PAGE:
Polar bears are a global-warming poster child for good reason. Their struggle provides compelling, real-time evidence of climate change. But it also puts polar bear science in the crosshairs of climate science deniers.

To mark International Polar Bear Day last week, the dubiously named Global Warming Policy Foundation climate science denial thinktank released a report by Susan Crockford that grossly misrepresents scientific research findings on polar bears.

It’s full of the same rhetoric and misinformation you can find on her blog, infamous for its popularity in the climate science denier blogosphere.

Crockford, a zooarchaeologist, has never published an article on polar bears in a peer-reviewed journal. Documents leaked in 2012 exposed that she was on the payroll of the Heartland Institute, a propaganda machine that has cashed checks from Exxon and Koch Industries.

As a scientist, I used to wonder why climate science deniers target polar bears so fiercely: Why put so much energy into trying to obscure the plight of these magnificent creatures?

But the answer is increasingly obvious.

A recent analysis published in BioScience concluded that purveyors of climate science denial, including Crockford, distort the science around polar bears to cast doubt on climate change as a whole.

Because global warming is impossible to debunk, they try to undermine the perceived legitimacy of its mascot. In doing so, they attempt to chip away at the strength and credibility of all climate science by association.

But this year’s International Polar Bear Day was a particularly awkward time to peddle climate misinformation. After all, it followed February’s record-high Arctic temperatures, record-low sea ice and devastating new polar bear data.

At the end of February, temperatures over the entire Arctic north of 80 degrees latitude surged to more than 20 degrees Celsius above normal to temperatures normally seen in May. These were the warmest temperatures ever recorded in February, shocking scientists.

At the North Pole, temperatures may have soared above freezing — as high as 2 degrees Celsius. The northernmost weather station in the world, Cape Morris Jesup at the northern tip of Greenland, experienced an unprecedented 61 hours of temperatures above freezing so far this year.

study published in July found that since 1980, these spikes of high winter temperatures have become more common, longer- lasting, and more intense. The increase in record-breaking Arctic temperatures is linked to the disappearance of sea ice. And Arctic sea ice is melting fast — much faster than climate models predicted.

Arctic sea ice extent hit record lows during both January and February. Arctic ice cover in each month was more than 520,000 square miles below average, an area larger than the size of Texas and California combined.

A robust body of research has long established that polar bears are profoundly dependent on this Arctic sea ice for their survival — for hunting, raising their cubs, and finding mates. And that shrinking ice is already harming them.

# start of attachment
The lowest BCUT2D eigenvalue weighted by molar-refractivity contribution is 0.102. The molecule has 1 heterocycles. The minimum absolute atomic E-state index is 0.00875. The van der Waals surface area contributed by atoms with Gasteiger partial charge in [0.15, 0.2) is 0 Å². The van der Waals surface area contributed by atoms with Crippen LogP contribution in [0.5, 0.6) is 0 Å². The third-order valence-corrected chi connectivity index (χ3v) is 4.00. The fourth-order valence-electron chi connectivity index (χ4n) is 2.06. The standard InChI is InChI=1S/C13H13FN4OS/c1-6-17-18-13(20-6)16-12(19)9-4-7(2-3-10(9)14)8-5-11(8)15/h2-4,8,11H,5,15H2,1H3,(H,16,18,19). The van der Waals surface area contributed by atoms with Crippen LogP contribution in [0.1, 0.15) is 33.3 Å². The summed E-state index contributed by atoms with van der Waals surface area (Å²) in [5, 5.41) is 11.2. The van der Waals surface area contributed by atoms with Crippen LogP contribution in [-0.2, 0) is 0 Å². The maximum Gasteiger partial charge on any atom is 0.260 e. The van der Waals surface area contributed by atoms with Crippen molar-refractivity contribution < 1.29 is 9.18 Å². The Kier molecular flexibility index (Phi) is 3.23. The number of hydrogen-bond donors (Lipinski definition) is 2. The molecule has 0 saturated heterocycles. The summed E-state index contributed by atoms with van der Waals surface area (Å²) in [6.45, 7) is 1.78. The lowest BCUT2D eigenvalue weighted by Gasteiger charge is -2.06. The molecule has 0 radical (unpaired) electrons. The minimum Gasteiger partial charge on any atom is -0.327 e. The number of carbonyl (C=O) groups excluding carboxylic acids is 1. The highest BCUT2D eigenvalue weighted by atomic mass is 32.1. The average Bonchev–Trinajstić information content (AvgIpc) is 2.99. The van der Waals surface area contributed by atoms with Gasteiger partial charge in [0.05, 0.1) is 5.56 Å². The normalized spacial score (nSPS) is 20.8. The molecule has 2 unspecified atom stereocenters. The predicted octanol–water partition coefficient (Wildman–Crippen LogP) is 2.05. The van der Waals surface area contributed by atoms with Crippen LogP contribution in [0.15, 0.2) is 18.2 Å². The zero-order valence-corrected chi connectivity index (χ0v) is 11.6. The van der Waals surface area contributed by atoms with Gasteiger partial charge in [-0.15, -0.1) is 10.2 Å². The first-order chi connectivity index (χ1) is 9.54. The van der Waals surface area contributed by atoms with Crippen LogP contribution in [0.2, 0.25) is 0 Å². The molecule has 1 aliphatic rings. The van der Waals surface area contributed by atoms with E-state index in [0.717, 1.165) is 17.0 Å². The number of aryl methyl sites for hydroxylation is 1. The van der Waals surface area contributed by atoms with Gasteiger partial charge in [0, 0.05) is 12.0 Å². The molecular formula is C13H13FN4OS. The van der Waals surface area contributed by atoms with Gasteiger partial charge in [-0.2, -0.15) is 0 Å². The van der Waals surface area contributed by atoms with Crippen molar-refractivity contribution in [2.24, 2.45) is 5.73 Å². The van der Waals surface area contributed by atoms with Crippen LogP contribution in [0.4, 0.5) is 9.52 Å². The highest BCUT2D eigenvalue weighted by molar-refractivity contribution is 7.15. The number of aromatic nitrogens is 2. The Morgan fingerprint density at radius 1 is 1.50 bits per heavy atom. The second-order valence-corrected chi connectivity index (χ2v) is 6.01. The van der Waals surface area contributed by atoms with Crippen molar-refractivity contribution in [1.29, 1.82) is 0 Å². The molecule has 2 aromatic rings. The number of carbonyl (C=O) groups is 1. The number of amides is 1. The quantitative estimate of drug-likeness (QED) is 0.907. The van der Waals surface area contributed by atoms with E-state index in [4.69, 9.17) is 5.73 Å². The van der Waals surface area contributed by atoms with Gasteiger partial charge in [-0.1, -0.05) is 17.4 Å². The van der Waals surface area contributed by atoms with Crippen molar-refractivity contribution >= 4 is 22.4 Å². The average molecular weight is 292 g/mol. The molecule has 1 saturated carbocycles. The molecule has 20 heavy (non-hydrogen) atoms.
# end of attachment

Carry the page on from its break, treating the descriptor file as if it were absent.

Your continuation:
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exxon becomes mobile on climate change...

In January, ExxonMobil filed a legal petition seeking to depose more than a dozen city and county government officials in California, claiming that the municipal officials are defrauding investors by not fully disclosing the risks posed by climate change.

You read that right. Exxon is legally challenging cities and counties for not talking up the risks of climate change enough to the investors who purchase municipal bonds for those localities. Has Exxon had a change of heart and now become concerned about transparency and the impacts of climate change?

Let's take a closer look.

Exxon is responding to the municipalities which have filed lawsuits seeking to hold Exxon and other oil companies accountable for the damages to their cities from sea level rise. Exxon's legal petition is calling those lawsuits a “conspiracy” because — according to its petition — “A collection of special interests and opportunistic politicians are abusing law enforcement authority and legal process to impose their viewpoint on climate change.”

The oil giant goes on to say: “ExxonMobil finds itself directly in that conspiracy’s crosshairs. Even though it has long acknowledged the risks presented by climate change …”

You have to give Exxon’s lawyers credit for the sheer audacity of this legal maneuver and the claims that Exxon “has long acknowledged the risks presented by climate change.”

According to its legal filing, Exxon just wants to be able to talk about climate change but claims its First Amendment rights are being taken away by the lawsuits the various municipalities have filed:

“Through abusive law enforcement tactics and litigation in California, Respondents and others are attempting to stifle ExxonMobil’s exercise, in Texas, of its First Amendment right to participate in the national dialogue about climate change and climate policy.”

How the lawsuits have stifled Exxon’s free speech is not clear from the legal document, but law experts say it certainly looks like an attempt to intimidate anyone considering holding Exxon and the industry accountable for the impacts of climate change.


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record heat — somewhere else...

The Tasman Sea experienced a "marine heatwave" over summer that pushed the surface temperature to a record high, climate scientists say.

Following a particularly hot summer on both sides of the Tasman and in between, the Bureau of Meteorology and New Zealand's National Institute of Water and Atmospheric Research teamed up to release a "special climate statement".

New Zealand's summer was the hottest ever recorded, while Tasmania had its hottest November-January on record.

"Tasmania had its warmest November on record and its second-warmest December and second-warmest January," senior BOM climatologist Dr Blair Trewin said. 

"In New Zealand, they had their hottest summer on record and January was their hottest month on record, so it was exceptionally warm on both sides of the Tasman."